Surveillance, restrictive media laws, and weak responses to threats restrict press and challenge EU ideals.
Brussels, September 29, 2015- Press freedom in Europe is in peril and the European Union has a moral imperative to defend this right and hold its member states accountable, the Committee to Protect Journalists found in Balancing Act: Press freedom at risk as EU struggles to match action with values, a report on the EU’s press freedom record, launched today in Brussels.
“CPJ is concerned at the increasing number of press freedom violations by European countries traditionally viewed as examples of good democratic practice, and by the failure of the European Union to take resolute action to protect the rights of journalists,” said Jean-Paul Marthoz, CPJ’s EU correspondent and author of the report. “If the EU is to remain a global authority on press freedom, it must use all the tools at its disposal to prevent attacks against journalists, and to ensure that threats to press freedom are eliminated.”
Journalists in member states and in countries working toward EU membership face threats from governments and extremist groups. Repressive media laws, including criminal defamation and blasphemy, are still on the books in a number of member states, despite such laws being inconsistent with EU values, the report finds. In some countries, counterterrorism efforts are being used as an excuse for sweeping surveillance measures that censor online reporting and threaten to expose journalists’ sources.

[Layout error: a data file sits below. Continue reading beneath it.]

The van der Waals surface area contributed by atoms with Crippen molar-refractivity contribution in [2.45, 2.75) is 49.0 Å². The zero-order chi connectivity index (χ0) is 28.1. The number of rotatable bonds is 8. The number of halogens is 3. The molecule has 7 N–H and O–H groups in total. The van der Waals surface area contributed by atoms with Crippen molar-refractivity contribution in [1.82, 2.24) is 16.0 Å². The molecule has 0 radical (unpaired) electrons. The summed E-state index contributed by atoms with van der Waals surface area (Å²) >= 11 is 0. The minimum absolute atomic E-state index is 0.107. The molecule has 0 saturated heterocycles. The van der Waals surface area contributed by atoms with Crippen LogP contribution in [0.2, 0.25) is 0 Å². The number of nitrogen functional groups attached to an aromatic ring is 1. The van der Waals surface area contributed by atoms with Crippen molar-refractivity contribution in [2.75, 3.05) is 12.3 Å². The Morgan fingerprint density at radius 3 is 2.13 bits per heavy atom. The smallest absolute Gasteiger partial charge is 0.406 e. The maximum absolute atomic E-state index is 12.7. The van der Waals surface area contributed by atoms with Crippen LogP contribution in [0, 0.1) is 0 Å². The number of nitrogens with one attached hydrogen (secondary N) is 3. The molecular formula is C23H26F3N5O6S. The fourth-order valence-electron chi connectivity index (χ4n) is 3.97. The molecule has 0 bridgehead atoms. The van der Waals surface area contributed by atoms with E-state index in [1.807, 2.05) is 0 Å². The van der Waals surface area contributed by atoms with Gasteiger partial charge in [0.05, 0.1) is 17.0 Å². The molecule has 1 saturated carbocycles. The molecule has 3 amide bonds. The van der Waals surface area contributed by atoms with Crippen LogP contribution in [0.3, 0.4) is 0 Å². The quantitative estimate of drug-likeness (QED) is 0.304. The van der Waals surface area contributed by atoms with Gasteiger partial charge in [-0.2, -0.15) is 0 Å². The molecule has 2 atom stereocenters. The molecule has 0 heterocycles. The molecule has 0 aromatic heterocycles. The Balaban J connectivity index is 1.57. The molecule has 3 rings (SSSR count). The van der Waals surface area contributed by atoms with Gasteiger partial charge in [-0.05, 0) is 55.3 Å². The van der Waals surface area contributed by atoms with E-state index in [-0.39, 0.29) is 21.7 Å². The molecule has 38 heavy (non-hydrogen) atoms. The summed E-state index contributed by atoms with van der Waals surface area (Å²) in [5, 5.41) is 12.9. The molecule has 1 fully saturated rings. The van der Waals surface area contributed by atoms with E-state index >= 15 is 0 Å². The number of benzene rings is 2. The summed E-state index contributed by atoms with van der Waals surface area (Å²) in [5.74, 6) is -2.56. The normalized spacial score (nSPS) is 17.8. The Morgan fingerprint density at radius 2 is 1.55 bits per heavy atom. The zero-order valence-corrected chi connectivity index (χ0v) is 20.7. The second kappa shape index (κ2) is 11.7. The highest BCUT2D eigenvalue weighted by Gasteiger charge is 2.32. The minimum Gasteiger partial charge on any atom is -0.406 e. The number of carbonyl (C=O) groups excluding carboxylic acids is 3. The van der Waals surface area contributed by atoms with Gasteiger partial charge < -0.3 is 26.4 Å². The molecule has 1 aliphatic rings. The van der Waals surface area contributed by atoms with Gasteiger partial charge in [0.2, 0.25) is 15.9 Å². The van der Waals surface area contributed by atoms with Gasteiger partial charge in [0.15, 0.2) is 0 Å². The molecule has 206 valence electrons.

The report examines EU policies and institutions, finding that while they maintain an outward commitment to press freedom, in many cases they lack a robust mechanism to hold member states accountable when they are in violation of the EU Charter of Fundamental Rights. Hungary’s deteriorating press freedom climate illustrates how ill-equipped the EU is when it comes to reprimanding countries that renege on their commitments. An examination of the accession process finds that the EU needs to be tougher on prospective states, particularly when countries with worrying press freedom records, such as Turkey, are vying for EU membership.
“Hungary’s accelerated backslide on the fundamental right of journalists to do their jobs unimpeded, most recently demonstrated by the obstruction of journalists covering the refugee crisis, is in defiance of the EU’s stated values,” said Kati Marton, board member and former chair of CPJ. “No member state should be permitted to behave with such impunity. If those values still matter to the EU, Brussels must demonstrate that such actions have consequences.”
In order to meet these commitments, CPJ has made a series of recommendations to the EU as an institution and to its member states, and is due to meet with leaders of key institutions to discuss the findings of the report.
CPJ is an independent, nonprofit organization that works to safeguard press freedom worldwide.
Note to Editors:
A video about the report is available on the CPJ website.
Members of CPJ are available for interview in New York and Brussels.